The Role of Cities in a Learning Revolution


This post is part of a special series of blogs inspired by NLC’s annual Congress of Cities and related events such as the National Summit on Your City’s Families.

sir-ken-2Children are born learners.  From infancy on, they approach the world with an innate curiosity.  With a twinkle in their eye they master the complexities of language, navigate familial, social and cultural expectations and continuously adapt as the world throws them daily challenges and new lessons.

But somewhere around the 3rd grade, for many children that twinkle starts to fade.  Their natural inclination toward curiosity gets lost amidst the classrooms, desks and books that comprise a system designed to facilitate learning.

For something so profoundly important to what makes us human to disappear for so many kids, simply put, boggles the mind.  But the data appears to support this: 1 in 3 youth entering the 9th grade will not graduate from high school.

However, according to Sir Ken Robinson, keynote speaker at a joint session of NLC’s National Summit on Your City’s Families and the Urban Libraries Council’s (ULC) Partners for Success conference, it has less to do with kids not wanting to learn, and more that they just aren’t interested in what’s being offered to them.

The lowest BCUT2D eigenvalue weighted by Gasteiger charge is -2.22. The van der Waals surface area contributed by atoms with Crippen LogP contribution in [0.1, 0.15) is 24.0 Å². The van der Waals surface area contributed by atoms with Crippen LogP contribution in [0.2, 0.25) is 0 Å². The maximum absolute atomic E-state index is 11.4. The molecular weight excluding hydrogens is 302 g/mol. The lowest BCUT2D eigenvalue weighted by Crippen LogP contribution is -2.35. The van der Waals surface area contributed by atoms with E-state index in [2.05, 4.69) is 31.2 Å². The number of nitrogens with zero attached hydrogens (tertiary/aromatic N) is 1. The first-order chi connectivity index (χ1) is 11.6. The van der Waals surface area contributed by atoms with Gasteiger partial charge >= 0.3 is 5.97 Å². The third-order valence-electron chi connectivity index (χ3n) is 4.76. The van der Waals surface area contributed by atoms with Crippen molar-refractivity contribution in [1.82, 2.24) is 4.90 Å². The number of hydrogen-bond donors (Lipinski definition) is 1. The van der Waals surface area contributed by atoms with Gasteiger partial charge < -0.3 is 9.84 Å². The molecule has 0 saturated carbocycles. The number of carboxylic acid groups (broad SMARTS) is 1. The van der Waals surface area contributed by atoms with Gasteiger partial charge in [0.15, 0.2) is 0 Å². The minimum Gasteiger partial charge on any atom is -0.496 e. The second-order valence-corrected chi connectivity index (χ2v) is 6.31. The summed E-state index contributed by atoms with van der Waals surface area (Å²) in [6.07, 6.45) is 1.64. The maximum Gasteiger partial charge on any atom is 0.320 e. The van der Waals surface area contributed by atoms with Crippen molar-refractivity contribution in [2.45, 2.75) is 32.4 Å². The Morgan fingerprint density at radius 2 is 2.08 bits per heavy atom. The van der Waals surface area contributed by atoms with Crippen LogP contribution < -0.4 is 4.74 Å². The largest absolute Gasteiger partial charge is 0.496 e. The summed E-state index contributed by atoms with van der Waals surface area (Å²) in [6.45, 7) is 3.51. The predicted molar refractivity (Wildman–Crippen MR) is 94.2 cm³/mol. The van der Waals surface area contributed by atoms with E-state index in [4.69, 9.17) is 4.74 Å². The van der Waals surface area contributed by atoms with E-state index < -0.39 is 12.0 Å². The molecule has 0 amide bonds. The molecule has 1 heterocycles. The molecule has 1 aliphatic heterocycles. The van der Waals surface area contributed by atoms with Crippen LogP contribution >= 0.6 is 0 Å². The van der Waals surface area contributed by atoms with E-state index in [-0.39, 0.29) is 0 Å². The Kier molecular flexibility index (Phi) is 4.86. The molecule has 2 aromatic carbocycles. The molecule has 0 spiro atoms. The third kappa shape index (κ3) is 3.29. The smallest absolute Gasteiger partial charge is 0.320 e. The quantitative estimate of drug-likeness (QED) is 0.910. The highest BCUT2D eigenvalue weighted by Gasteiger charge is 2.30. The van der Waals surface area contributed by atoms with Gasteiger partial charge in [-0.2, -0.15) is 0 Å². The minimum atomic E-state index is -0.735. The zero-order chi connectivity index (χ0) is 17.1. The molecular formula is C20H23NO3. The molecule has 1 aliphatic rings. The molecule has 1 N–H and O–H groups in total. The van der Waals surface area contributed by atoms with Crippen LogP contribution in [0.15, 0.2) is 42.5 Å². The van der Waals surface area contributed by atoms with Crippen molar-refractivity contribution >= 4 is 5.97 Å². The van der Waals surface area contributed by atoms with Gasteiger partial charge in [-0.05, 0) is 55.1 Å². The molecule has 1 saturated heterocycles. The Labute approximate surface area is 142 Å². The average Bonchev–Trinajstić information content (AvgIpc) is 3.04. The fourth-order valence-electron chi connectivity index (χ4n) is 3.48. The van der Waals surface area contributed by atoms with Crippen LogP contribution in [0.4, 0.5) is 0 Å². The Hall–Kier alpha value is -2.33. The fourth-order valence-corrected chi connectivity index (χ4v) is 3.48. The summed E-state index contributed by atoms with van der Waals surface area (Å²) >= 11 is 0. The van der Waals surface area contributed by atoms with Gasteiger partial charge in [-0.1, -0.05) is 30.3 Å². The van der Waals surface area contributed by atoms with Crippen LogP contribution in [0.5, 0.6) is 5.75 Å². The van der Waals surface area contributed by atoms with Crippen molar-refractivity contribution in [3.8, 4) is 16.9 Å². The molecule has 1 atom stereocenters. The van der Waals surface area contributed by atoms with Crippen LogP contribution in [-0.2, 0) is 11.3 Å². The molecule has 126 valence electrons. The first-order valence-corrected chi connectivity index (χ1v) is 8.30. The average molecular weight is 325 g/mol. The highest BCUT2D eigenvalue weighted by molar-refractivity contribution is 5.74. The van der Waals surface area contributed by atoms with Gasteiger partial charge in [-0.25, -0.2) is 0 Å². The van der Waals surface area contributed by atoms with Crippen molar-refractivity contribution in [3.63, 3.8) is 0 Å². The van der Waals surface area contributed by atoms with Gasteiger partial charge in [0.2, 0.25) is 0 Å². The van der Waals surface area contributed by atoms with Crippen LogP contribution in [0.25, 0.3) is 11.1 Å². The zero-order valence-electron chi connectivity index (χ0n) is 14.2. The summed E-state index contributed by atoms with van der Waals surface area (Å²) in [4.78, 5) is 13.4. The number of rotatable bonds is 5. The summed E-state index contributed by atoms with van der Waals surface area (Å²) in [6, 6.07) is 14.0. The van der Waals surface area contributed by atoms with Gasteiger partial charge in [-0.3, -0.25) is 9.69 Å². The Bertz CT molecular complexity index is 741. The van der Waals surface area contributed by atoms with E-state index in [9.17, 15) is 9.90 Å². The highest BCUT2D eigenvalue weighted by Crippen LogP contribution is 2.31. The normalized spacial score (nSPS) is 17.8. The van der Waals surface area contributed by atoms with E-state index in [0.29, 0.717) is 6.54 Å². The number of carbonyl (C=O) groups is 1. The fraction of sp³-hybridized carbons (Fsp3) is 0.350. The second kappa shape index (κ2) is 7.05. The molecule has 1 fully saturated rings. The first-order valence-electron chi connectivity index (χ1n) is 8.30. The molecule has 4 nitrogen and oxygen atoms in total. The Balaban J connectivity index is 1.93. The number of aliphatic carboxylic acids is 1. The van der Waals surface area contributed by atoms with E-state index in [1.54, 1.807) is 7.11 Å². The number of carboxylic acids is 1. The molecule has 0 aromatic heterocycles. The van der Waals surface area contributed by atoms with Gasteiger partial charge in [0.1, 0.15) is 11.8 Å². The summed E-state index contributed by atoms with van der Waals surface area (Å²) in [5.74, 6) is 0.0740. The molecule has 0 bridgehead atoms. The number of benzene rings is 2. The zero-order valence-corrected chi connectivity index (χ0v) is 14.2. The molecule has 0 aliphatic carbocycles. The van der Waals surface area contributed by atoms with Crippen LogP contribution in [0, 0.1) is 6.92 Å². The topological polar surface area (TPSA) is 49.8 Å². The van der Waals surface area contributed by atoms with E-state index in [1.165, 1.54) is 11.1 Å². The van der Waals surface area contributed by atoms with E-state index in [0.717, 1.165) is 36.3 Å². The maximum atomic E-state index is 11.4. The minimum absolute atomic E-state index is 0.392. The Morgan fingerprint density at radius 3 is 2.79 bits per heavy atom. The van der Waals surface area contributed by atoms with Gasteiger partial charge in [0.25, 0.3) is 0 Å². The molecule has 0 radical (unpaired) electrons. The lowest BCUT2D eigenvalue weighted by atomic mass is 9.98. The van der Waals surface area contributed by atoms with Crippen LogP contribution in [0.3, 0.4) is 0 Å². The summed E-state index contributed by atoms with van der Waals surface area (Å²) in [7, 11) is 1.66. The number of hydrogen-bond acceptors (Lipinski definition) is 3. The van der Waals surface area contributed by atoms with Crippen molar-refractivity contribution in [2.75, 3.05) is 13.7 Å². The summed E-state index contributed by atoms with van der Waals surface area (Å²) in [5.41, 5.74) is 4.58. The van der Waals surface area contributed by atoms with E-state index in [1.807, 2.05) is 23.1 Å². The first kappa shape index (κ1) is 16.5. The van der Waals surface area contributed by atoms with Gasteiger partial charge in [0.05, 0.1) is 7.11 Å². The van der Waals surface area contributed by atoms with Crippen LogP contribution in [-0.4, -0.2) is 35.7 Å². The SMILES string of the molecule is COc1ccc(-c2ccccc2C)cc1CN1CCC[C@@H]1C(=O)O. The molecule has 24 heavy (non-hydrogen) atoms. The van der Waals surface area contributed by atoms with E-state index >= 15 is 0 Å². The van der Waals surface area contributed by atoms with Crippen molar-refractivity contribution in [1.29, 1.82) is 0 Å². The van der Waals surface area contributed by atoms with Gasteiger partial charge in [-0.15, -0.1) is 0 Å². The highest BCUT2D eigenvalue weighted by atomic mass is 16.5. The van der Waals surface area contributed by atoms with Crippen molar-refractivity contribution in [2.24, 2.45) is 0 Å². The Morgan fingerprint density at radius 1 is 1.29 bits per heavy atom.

“A country that is hemorrhaging children from its education system can’t be stable,” said Sir Ken.  “Our education system was designed in the 19th century to meet the needs of the industrial revolution, not for the world today.”

Sir Ken believes that getting the educational system to a place where truly no child is left behind requires a more personal, less industrial approach to education.  After all, kids aren’t widgets.  Each person is a “unique moment in the history of humanity” with a profound capacity for creativity.

“We are living in a time of revolution,” he went on to say.  “We have to learn differently, we have to do things differently.”

If we can’t create a system that leverages our intrinsic capacity for creativity and adaptation, then the world will never reach its full potential.  And as a result, there will continue to be children left behind, innovations gone undiscovered and fewer vibrant, safe and productive communities.

This revolution is something we all can play a part in. And cities are a great place to start given their important role in shaping how we live our lives. Cities are naturally great repositories of creativity and leadership — and with great leadership develops opportunities for a better system to flourish.

If you couldn’t join us at the event, connect with NLC on Twitter and Facebook and let us know your ideas for transforming education with the hashtag #ideaYCFSummit.

Details: Sir Ken’s appearance was made possible by the generous support of the Urban Library Council and marks the launch of a new strategic partnership between ULC and NLC’s Institute for Youth, Education and Families.

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